I don’t have children but I cannot fathom the pain of losing a child so young to suicide. It’s a very scary commentary on where we are as a culture, where kids would rather take their own lives than try to struggle through ridicule and bullying. I think most adults don’t realize that now the torment doesn’t stop when you hop onto the bus and get home.
When adults mock everyone and use stupid reasons to prejudice it trickles down to their children. I’ve always wondered just what aspects of the power dynamic of bullying have lead us to where we are today. I dealt with my share of bullying, after all I was a typical geek in school. My biggest fear even when my ex-wife and I were trying for kids was that I was ill prepared to deal with teaching right and wrong in a way that stuck. Don’t know that I’ll have that chance, but I do hope that parents out there are imparting a sense of responsibility for actions and that teaching that trying to bully someone is not a sign of strength, it’s weakness.
(For US Residents) If you know someone who is at risk for suicide please consider sharing the National Suicide Hotline information to them.
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The recent news of Chester Bennington’s suicide hit me pretty hard. I enjoyed his work with Linkin Park and even his turn as the lead vocal for Stone Temple Pilots.
Like many in the music industry he had his share of demons. Abuse in his youth, substance issues later in life. He hanged himself on the birthday of his friend Chris Cornell (Soundgarden, Audioslave) who also committed suicide in May. Their music spoke to me; even if only peripherally; when I felt down I could listen to their lyrics and feel like I wasn’t isolated. Pain comes in many forms and often it seems those who touch so many with their expressions of pain, challenges and sometimes redemption are the ones suffering the most inside.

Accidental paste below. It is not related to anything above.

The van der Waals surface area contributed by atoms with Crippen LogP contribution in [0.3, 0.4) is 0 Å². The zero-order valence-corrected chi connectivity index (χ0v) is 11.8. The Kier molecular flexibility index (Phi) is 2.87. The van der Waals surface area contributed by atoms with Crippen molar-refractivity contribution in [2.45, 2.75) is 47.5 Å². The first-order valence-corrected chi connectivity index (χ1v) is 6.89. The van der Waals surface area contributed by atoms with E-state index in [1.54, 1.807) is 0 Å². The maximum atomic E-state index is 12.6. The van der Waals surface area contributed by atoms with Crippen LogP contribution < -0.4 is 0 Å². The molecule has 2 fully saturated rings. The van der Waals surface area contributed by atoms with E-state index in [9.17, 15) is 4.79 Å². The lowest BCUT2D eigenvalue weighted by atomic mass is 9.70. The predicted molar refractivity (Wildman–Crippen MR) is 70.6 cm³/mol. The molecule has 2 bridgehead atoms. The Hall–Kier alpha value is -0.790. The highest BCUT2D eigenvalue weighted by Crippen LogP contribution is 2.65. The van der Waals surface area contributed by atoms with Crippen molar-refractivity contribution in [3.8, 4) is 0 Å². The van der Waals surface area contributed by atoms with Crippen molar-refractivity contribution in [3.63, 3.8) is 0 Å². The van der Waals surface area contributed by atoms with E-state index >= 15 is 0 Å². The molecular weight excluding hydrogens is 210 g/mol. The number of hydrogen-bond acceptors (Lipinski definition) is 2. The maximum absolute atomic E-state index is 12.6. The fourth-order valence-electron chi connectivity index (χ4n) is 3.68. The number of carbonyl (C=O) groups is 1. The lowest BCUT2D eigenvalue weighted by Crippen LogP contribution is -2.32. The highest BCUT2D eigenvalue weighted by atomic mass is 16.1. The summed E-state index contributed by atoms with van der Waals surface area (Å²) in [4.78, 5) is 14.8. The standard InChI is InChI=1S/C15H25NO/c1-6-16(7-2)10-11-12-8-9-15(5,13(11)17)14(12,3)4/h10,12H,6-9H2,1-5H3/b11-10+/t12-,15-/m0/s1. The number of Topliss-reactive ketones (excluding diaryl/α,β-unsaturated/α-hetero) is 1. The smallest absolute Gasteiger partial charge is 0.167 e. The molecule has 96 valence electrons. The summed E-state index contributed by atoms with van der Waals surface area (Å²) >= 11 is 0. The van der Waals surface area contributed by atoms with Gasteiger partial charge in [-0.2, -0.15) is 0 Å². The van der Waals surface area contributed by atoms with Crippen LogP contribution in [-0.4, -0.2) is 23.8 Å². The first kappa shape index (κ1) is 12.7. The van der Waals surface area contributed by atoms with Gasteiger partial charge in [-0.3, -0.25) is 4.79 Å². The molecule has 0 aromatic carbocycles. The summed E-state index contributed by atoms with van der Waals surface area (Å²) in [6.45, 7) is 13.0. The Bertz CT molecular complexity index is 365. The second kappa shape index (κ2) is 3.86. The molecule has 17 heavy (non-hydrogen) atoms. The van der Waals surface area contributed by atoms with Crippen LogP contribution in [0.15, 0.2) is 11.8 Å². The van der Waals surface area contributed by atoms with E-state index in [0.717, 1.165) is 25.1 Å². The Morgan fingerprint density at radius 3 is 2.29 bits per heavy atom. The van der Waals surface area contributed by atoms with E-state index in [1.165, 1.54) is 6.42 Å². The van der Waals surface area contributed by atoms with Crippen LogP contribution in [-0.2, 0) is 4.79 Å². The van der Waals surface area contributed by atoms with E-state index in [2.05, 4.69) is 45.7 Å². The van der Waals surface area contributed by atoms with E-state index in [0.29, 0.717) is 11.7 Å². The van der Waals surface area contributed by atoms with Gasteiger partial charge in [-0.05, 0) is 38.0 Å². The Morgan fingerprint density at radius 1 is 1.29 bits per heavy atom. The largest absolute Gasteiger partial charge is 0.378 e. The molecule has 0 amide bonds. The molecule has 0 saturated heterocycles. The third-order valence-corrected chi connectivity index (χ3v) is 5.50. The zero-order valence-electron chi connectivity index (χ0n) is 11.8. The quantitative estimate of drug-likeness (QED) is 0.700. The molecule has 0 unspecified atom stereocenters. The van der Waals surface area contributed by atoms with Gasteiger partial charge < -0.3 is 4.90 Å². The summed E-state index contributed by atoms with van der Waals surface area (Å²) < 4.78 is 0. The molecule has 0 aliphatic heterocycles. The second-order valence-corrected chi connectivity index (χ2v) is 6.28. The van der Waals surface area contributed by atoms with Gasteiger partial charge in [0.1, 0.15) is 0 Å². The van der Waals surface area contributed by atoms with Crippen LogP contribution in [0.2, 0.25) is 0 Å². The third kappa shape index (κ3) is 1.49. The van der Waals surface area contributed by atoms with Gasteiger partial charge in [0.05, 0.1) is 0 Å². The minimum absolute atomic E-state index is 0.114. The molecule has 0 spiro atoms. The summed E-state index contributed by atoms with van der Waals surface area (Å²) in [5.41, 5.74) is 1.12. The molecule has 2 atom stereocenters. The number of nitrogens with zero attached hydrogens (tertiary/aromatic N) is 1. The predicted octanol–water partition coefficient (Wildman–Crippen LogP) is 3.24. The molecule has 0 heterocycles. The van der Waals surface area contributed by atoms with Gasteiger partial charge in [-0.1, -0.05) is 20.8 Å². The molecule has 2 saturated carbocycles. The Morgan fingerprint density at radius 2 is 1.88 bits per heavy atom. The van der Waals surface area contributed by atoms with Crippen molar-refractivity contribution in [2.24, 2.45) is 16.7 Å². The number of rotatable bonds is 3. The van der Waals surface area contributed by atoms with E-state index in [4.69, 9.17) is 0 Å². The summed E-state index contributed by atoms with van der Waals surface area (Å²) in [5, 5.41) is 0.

The timing of it all is particularly painful for me. Today is my own birthday and I am reminded of two greats who share the same day as myself, Robin Williams and Ernest Hemingway. Giants in their fields, remember even today, but also struggling for much of their lives.
In my own life, I’ve often used humor as a defense mechanism. Preferring to see others laugh and be amused even when inside I felt isolated and empty. Slowly I’ve taken off my clown make up as it were and I try to present just the me that’s there. Sour attitude, sardonic to a fault and bare. Probably lost a few friends along the way but I feel like at least now I’m being more honest with myself and those around me.
A friend commented that I should reach out if I feel the pull of suicide ever creep back. I somewhat deflected, saying that I have a contingency plan in place for my firearms when that happens. I am far more mindful of my mental and emotional state when things like this happen though. I shift my diet to brace, I try to get a bit more exercise and movement into my daily routine. I avoid negative news where I can. It probably seems weird to someone who’s never dealt with a clinical diagnosis to see the myriad of small things needed to help cope. I often think that in itself is half the reason depressive disorders are so stigmatized. Do what you have to do however and do not let yourself sink. For me, it’s far easier to maintain a flat emotional state than to try to recover once I’ve sunken. If you’re going through a difficult time, or on the cusp of an episode, start the prepping now. Try to give your mind and body as much ammo as needed to deal with the downturn and the stressor responses you’re going through. It isn’t easy, depression never is, but we all have small things we can do to make it through.
I came across the following article and it really struck a nerve with me. I was certainly an awkward kid, didn’t find my way until well into college. Todays figures though with suicides outpacing vehicular deaths is truly disheartening.
I would never contend that there is a singular cause to this painful upward trend in middle schooler deaths, but I often wonder if the pressures of a connected society and bullying have created a more hostile environment for children today than decades past. I can’t imagine how my life would have been if the attention of bullies didn’t end when I got back home. People having save-havens somewhere they feel they can be themselves is becoming more and more a rarity and it’s something that I think parents, teachers and other students need to start paying more attention to.
Depression strikes anyone at any age. Keeping an eye on various depression support groups I’ve seen the gradual increase. It used to be mostly college students, people in their 20’s and 30’s. These days we see reports of kids as young as 12 who have been diagnosed and are on medication. When i was 12 I was worried about the school lunch, not what anti-depressants I was going to be on.